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After their last meeting ended with a 0-0 tie in 1937, fans should hope the Penn-Georgetown matchup is something that gets better with age.

The Quakers swapped Bucknell for Georgetown on the schedule this year after a seven-decade hiatus from playing the Hoyas, and it isn't hard to see why Washington D.C. is a more attractive option for everyone involved.

"We're always trying to get a Washington D.C./Northern Virginia game because we have a few kids from there and it's a good recruiting area for us," Penn coach Al Bagnoli said. "There are lots of alumni there, proximity is good, media exposure is good, so it's a natural."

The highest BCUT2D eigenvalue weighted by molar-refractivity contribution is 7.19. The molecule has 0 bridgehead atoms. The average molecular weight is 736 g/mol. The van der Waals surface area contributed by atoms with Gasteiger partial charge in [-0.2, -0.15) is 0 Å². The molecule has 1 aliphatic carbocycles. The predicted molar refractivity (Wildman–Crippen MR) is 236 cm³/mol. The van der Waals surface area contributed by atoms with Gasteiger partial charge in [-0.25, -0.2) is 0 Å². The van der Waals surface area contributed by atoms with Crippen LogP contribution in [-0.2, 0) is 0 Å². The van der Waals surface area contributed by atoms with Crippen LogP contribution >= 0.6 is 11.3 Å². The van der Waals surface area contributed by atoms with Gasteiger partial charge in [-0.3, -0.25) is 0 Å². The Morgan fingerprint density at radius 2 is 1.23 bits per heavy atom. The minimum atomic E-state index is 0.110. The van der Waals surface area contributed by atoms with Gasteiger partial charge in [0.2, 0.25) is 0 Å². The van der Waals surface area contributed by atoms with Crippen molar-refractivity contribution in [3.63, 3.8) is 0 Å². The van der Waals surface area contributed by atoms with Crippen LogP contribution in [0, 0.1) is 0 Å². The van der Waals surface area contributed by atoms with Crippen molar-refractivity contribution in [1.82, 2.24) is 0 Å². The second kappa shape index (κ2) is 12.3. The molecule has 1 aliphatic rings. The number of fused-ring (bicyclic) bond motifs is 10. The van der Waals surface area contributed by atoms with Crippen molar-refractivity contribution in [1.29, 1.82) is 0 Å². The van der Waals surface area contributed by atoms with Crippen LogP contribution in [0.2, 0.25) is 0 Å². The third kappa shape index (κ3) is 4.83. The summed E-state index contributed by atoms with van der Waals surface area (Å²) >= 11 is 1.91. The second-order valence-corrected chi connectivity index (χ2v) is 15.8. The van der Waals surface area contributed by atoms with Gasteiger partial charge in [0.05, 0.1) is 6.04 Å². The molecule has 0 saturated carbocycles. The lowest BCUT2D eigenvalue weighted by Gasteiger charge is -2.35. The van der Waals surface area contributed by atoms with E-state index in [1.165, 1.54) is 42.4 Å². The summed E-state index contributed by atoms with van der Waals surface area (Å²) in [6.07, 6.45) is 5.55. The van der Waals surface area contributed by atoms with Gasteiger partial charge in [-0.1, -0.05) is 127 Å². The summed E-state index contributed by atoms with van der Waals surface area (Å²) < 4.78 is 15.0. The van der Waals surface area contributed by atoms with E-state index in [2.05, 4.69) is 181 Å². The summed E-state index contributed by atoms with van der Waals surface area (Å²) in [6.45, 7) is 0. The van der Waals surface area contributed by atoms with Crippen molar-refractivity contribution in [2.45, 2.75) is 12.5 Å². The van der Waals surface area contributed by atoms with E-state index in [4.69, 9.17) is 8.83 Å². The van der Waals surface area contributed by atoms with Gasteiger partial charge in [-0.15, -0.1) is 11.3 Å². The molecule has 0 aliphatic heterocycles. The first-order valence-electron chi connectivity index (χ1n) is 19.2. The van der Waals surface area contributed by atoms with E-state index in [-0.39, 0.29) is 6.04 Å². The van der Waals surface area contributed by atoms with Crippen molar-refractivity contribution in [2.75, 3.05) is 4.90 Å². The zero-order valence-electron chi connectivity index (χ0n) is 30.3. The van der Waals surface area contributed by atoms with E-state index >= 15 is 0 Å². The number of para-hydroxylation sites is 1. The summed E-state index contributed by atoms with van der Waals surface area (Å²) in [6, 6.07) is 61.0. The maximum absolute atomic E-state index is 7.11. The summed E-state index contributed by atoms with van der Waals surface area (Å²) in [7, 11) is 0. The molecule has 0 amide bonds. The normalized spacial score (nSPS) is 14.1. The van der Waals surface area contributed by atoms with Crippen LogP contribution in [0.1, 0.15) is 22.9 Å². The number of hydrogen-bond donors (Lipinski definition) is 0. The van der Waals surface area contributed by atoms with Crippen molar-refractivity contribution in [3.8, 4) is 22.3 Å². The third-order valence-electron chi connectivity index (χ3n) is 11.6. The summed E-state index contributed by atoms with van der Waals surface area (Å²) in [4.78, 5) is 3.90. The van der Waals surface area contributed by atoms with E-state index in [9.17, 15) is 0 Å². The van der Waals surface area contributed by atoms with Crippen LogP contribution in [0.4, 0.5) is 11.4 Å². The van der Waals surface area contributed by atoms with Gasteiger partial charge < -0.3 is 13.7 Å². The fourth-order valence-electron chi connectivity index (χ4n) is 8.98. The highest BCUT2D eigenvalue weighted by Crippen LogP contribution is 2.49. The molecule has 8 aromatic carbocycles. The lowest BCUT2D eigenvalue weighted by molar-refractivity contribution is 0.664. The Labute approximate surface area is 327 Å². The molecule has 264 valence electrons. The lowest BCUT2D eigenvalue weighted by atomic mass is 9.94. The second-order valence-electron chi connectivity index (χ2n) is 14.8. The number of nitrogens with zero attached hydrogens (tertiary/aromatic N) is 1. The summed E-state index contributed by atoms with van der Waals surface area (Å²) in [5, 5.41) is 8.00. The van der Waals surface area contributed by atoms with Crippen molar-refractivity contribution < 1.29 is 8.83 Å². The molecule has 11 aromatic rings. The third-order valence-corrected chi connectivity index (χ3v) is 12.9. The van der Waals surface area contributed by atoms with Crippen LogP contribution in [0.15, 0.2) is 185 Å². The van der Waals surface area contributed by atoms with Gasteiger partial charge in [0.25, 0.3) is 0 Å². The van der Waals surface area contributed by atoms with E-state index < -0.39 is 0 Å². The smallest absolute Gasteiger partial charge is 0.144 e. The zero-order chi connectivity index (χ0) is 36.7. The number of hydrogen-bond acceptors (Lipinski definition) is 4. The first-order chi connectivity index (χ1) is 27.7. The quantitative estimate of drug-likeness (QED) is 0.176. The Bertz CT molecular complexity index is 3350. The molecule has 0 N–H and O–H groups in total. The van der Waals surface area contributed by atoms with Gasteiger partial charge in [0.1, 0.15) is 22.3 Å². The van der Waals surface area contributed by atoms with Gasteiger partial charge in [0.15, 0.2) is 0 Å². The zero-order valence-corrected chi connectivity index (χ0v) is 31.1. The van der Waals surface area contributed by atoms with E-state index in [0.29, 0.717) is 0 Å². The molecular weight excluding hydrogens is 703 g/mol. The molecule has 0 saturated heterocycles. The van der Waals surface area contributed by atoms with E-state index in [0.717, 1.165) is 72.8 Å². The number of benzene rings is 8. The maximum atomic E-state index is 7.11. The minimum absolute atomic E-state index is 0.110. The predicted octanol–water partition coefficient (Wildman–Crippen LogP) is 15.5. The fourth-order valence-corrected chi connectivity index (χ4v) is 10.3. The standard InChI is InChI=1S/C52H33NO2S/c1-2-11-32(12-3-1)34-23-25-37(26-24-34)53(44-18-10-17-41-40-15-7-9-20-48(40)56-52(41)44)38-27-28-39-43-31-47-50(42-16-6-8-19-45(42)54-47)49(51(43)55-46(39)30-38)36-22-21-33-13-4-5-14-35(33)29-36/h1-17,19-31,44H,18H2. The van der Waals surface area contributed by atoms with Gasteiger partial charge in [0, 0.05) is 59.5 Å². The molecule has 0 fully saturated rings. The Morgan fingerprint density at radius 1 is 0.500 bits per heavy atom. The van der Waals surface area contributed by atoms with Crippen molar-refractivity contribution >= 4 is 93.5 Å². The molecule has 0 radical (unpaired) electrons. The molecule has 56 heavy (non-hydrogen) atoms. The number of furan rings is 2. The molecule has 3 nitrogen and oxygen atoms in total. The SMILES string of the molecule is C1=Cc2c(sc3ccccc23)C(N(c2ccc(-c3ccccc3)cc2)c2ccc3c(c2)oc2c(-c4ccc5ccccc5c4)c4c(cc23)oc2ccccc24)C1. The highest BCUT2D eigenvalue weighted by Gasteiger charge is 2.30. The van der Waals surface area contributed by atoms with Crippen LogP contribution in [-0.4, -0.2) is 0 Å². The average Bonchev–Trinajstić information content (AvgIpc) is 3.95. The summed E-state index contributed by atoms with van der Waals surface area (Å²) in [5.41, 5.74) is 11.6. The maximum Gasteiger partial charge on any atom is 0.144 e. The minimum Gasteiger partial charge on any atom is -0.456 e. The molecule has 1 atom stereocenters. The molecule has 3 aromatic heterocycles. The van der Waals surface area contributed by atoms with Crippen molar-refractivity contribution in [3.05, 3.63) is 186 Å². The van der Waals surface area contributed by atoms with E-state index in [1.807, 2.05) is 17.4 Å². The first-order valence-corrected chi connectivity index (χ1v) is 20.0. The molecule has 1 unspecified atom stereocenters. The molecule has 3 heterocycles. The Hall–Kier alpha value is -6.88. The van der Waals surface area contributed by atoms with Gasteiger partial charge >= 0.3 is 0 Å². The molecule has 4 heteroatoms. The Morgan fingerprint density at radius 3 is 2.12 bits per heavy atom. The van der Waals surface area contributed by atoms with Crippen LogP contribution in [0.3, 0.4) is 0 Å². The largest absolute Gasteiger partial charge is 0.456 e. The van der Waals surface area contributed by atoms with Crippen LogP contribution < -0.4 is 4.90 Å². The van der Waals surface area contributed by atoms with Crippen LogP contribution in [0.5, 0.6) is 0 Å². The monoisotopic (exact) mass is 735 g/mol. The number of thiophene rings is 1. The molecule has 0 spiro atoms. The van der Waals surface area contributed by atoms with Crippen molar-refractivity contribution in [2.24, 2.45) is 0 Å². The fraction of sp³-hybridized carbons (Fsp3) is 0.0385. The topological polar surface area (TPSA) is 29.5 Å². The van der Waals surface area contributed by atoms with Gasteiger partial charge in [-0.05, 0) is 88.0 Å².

Penn and Georgetown had tried several times to renew the deal, but had difficulty finding a mutually free day to schedule the contest until this year.

The Hoyas are the second Patriot League team on Penn's schedule this year, a fact that Georgetown head coach Kevin Kelly says is not surprising.

"The Patriot League and the Ivy League are very similar," he said. "We're both non-scholarship programs . It's not about the money, or the scholarships, it's about football and there's a lot of parity between the two leagues."

Georgetown and Penn arranged the deal to play each other in 2000, and are slated to face off again next year in Washington, D.C.

The squads are currently trying to extend the deal for what seems to be a match made in scheduling heaven.

"Georgetown has made a conscious effort to play some Ivy League schools and we have three on the schedule this year," Kelly said. "We're like institutions, the alumni like to play the Ivies and our players enjoy it as well."

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